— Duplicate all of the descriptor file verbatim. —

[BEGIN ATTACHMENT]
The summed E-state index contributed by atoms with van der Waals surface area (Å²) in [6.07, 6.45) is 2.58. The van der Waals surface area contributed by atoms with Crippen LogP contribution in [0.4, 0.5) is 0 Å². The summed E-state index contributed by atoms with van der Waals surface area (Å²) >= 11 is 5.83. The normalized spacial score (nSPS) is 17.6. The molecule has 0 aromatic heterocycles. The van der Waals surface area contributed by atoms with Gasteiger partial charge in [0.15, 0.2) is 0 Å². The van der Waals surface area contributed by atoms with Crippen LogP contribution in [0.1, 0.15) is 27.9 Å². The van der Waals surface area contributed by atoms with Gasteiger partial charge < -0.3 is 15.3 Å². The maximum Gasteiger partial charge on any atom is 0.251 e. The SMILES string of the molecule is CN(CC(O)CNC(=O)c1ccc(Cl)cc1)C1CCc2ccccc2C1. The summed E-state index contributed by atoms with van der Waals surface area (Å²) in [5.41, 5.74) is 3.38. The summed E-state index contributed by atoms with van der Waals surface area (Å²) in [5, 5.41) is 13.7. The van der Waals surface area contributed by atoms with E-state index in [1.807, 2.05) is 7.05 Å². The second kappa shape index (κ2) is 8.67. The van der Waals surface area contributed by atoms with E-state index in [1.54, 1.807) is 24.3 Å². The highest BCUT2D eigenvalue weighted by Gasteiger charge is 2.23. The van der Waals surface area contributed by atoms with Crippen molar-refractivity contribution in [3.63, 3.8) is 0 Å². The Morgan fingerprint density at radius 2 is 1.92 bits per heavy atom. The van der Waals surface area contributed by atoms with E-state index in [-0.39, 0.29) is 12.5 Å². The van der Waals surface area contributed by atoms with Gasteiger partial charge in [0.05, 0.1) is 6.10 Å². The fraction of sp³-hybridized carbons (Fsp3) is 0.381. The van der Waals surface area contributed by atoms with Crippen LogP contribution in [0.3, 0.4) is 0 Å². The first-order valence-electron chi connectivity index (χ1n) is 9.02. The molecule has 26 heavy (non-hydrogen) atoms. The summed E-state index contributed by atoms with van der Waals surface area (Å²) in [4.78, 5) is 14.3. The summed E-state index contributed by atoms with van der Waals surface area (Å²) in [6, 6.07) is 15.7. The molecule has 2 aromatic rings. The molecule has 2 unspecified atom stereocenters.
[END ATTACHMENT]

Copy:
The summed E-state index contributed by atoms with van der Waals surface area (Å²) in [6.07, 6.45) is 2.58. The van der Waals surface area contributed by atoms with Crippen LogP contribution in [0.4, 0.5) is 0 Å². The summed E-state index contributed by atoms with van der Waals surface area (Å²) >= 11 is 5.83. The normalized spacial score (nSPS) is 17.6. The molecule has 0 aromatic heterocycles. The van der Waals surface area contributed by atoms with Gasteiger partial charge in [0.15, 0.2) is 0 Å². The van der Waals surface area contributed by atoms with Crippen LogP contribution in [0.1, 0.15) is 27.9 Å². The van der Waals surface area contributed by atoms with Gasteiger partial charge < -0.3 is 15.3 Å². The maximum Gasteiger partial charge on any atom is 0.251 e. The SMILES string of the molecule is CN(CC(O)CNC(=O)c1ccc(Cl)cc1)C1CCc2ccccc2C1. The summed E-state index contributed by atoms with van der Waals surface area (Å²) in [5.41, 5.74) is 3.38. The summed E-state index contributed by atoms with van der Waals surface area (Å²) in [5, 5.41) is 13.7. The van der Waals surface area contributed by atoms with E-state index in [1.807, 2.05) is 7.05 Å². The second kappa shape index (κ2) is 8.67. The van der Waals surface area contributed by atoms with E-state index in [1.54, 1.807) is 24.3 Å². The highest BCUT2D eigenvalue weighted by Gasteiger charge is 2.23. The van der Waals surface area contributed by atoms with Crippen molar-refractivity contribution in [3.63, 3.8) is 0 Å². The Morgan fingerprint density at radius 2 is 1.92 bits per heavy atom. The van der Waals surface area contributed by atoms with E-state index in [-0.39, 0.29) is 12.5 Å². The van der Waals surface area contributed by atoms with Gasteiger partial charge in [0.05, 0.1) is 6.10 Å². The fraction of sp³-hybridized carbons (Fsp3) is 0.381. The van der Waals surface area contributed by atoms with Crippen LogP contribution in [0.3, 0.4) is 0 Å². The first-order valence-electron chi connectivity index (χ1n) is 9.02. The molecule has 26 heavy (non-hydrogen) atoms. The summed E-state index contributed by atoms with van der Waals surface area (Å²) in [4.78, 5) is 14.3. The summed E-state index contributed by atoms with van der Waals surface area (Å²) in [6, 6.07) is 15.7. The molecule has 2 aromatic rings. The molecule has 2 unspecified atom stereocenters.